At least half a dozen doctors across medical colleges in Assam, who were infected with the coronavirus in the line of duty and had later tested negative, have once again developed COVID-19 symptoms and tested positive.
The Regional Medical Research Centre of the Indian Council of Medical Research (ICMR) in the northeast region located at Lahowal in Assam's Dibrugarh district has started collecting blood samples to find out if these are cases of a coronavirus re-infection or not, ICMR sources said.
While at the Assam Medical College Hospital (AMCH) at least six doctors have tested positive for the second time, similar cases have been reported to ICMR from the Guwahati Medical College and Hospital (GMCH), ICMR sources added.
Assam health secretary Samir Sinha told NDTV that the government would investigate such cases.
"The RT-PCR tests are a sensitive test so we cannot rule out the chances of false-positive, nor can we rule out re-infection if a patient has low anti-body count or in many cases do not develop the anti-body. Like any other virus here too, re-infection is possible but that would be very less. Only one percent of those people who have been treated for COVID-19 might develop re-infections. We have been updated with a few cases among doctors in medical colleges, thus we would see their anti-body count. This will reveal whether it's a re-infection or a fresh infection," said a senior virologist from ICMR Lahowal who did not want to be named.
"All we can confirm to you is that we have one of our doctors who has tested positive a second time, but the case is doubtful since it happened within the quarantine period," Dr HK Goswami, Principal of AMC told NDTV.
Not too many doctors, health officials want to come on record about this since these are only cases of "suspected re-infection".
A faculty member of AMCH in Dibrugarh who was first infected in July and later tested negative has once again tested positive with visible COVID-19 symptoms and even his family members have tested positive, confirming to NDTV that he has been infected for the "second time".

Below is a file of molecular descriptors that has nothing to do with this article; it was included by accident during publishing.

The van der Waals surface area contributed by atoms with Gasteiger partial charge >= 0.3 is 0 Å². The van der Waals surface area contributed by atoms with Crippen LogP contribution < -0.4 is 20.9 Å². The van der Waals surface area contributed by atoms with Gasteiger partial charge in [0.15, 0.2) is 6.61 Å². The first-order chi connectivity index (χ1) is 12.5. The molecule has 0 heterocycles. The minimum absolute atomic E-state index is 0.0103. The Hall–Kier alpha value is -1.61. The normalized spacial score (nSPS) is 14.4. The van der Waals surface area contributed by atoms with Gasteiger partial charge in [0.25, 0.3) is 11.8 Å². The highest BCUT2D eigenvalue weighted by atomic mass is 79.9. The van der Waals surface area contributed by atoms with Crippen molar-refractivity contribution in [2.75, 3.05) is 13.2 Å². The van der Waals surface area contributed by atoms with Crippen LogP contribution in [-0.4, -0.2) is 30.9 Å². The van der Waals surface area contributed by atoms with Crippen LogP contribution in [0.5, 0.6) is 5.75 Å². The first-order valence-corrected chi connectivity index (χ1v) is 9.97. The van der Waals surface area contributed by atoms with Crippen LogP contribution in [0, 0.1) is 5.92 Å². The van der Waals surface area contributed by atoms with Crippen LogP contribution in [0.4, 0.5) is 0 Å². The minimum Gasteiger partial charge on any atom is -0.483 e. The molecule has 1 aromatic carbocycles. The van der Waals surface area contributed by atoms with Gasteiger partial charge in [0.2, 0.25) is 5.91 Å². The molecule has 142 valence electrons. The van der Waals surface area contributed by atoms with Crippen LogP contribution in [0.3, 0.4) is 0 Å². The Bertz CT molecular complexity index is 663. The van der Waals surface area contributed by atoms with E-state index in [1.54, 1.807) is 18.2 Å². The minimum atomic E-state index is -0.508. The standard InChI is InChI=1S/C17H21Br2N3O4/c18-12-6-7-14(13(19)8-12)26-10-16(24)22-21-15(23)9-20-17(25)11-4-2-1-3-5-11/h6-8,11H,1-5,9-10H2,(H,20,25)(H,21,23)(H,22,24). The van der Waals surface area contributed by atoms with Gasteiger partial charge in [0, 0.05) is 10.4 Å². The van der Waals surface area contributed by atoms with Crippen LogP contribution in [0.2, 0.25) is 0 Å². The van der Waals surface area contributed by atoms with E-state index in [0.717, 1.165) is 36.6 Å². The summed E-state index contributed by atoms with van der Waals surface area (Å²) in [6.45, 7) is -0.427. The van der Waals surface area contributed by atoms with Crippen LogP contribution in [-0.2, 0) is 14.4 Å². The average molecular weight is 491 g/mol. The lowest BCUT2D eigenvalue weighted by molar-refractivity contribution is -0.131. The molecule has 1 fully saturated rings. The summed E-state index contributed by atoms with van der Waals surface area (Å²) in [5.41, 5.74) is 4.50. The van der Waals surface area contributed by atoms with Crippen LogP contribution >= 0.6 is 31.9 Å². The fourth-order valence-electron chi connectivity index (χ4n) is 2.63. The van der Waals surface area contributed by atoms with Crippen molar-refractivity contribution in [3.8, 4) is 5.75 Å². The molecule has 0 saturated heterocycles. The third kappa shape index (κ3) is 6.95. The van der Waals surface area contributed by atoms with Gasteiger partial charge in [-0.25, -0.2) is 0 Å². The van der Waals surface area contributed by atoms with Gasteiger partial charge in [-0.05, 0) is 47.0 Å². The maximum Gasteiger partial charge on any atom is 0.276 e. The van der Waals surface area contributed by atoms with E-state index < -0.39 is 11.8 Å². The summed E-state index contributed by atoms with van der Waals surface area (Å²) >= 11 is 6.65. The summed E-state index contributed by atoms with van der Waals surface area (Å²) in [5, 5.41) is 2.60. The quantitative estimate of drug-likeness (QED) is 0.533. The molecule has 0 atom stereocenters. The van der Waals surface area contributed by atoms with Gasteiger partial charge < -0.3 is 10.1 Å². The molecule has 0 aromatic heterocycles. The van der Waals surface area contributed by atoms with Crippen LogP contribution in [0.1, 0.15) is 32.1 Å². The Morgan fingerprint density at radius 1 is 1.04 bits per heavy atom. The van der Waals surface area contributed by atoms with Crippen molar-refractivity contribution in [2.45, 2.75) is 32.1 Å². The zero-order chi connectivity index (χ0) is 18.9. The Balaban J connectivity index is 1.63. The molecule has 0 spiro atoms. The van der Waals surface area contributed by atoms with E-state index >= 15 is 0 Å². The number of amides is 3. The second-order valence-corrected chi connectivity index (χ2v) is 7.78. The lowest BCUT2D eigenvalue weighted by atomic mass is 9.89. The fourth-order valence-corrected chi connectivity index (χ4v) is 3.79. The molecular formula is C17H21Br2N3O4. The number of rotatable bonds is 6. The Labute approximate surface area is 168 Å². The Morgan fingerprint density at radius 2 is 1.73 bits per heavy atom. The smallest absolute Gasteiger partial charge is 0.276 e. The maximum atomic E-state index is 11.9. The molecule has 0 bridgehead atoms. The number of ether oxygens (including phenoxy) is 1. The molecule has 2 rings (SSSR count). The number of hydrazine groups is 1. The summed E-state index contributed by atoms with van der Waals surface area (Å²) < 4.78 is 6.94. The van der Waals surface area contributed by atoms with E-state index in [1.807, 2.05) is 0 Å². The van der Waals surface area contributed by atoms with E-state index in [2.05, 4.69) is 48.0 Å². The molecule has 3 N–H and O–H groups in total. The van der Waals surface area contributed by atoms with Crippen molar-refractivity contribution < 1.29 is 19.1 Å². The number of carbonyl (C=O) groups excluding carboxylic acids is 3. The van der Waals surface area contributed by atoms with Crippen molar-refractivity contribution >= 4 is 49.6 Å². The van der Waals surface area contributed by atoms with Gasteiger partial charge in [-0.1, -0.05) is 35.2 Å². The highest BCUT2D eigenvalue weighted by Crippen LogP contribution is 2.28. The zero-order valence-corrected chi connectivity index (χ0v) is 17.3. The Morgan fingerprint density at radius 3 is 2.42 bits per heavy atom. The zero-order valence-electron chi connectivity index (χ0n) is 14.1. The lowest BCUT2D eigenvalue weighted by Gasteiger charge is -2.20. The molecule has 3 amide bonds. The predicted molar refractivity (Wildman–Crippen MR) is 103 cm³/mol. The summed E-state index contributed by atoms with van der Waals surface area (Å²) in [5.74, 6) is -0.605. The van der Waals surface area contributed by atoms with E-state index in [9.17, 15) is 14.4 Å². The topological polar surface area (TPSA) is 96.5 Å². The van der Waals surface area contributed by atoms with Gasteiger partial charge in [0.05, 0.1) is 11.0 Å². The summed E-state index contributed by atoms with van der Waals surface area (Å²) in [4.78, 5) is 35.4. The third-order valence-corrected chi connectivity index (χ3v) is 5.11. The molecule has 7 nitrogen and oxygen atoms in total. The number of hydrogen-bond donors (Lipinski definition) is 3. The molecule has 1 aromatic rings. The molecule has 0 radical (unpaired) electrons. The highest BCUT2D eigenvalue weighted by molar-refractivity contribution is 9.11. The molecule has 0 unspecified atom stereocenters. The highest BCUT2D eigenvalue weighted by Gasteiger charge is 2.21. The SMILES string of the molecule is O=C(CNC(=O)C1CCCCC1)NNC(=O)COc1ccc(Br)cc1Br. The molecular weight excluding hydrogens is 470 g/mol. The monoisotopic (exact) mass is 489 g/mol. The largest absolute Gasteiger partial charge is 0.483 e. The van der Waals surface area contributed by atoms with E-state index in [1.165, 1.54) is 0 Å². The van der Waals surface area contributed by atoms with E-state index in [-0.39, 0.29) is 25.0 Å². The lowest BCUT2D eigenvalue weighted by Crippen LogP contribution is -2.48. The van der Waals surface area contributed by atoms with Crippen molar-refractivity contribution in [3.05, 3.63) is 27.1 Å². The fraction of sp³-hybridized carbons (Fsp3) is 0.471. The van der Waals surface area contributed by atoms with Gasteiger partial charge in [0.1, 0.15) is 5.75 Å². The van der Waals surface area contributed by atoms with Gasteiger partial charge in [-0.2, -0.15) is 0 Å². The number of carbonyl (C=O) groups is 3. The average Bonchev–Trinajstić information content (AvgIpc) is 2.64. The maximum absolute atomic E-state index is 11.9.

According to several COIVD-19 test reports of this doctor available with NDTV, the 36-year-old, who is also a teaching faculty at the AMC, tested positive on 26th July for the first time through RT-PCR tests, which is considered to be the most accurate test for COVID-19.
"The first time I was tested positive was in July. I was completely asymptomatic. I was tested as a part of contact tracing since I came in contact with others from medical college and tested positive, and I was also tested positive and I was in mandatory isolation. I got myself tested on a rapid kit on the ninth day and tested negative. After completion of 14 days isolation I had joined on duty back," the doctor told NDTV over the telephone from Dibrugarh.
Since he was on COVID-19 duty according to the protocol, the doctor's swab was tested on RT-PCR. On 25th August, the test result came negative after tests were done on the completion of his duties.
"First a rapid test and then an RT-PCR test result came negative, as per protocol it means I had recovered from COVID-19. I thought to myself that I must have developed anti-body and I would not be easily infected again. But in September again I developed symptoms; soon my wife and my child also developed symptoms. Despite being a doctor, I got startled. I got myself and the family tested on the Rapid AG test, and it turned out to be positive. I am still wondering if I am infected for the second time within a month, or the first infection was a false-positive," the doctor added.
He tested positive for the "second time" on 14th September and was admitted to the AMCH COVID facility with his family.
And he is not alone; at least five other such cases of symptomatic suspected re-infections have been reported from AMCH alone. The medical college has seen over 330 health workers, including at least 150 doctors infected in the line of duty so far, said sources within AMC involved with the testing of doctors and medical staff.
Across Assam, more than 1,600 doctors and health workers have so far tested positive for COVID-19.
"We have come across a couple of cases where doctors were tested positive earlier in the line of duty, have again tested positive. Now we need a detailed medical and scientific investigation to find out if it is a re-infection or maybe some dead cells remain or the first results are false negative.
"So officially we cannot confirm this as re-infection until there is an independent study of these cases, but we have observed that this time there are more symptoms. There was once a case where a doctor who reported positive second time had to be administered plasma therapy as well," said a top official of GMCH, again on the condition of anonymity.
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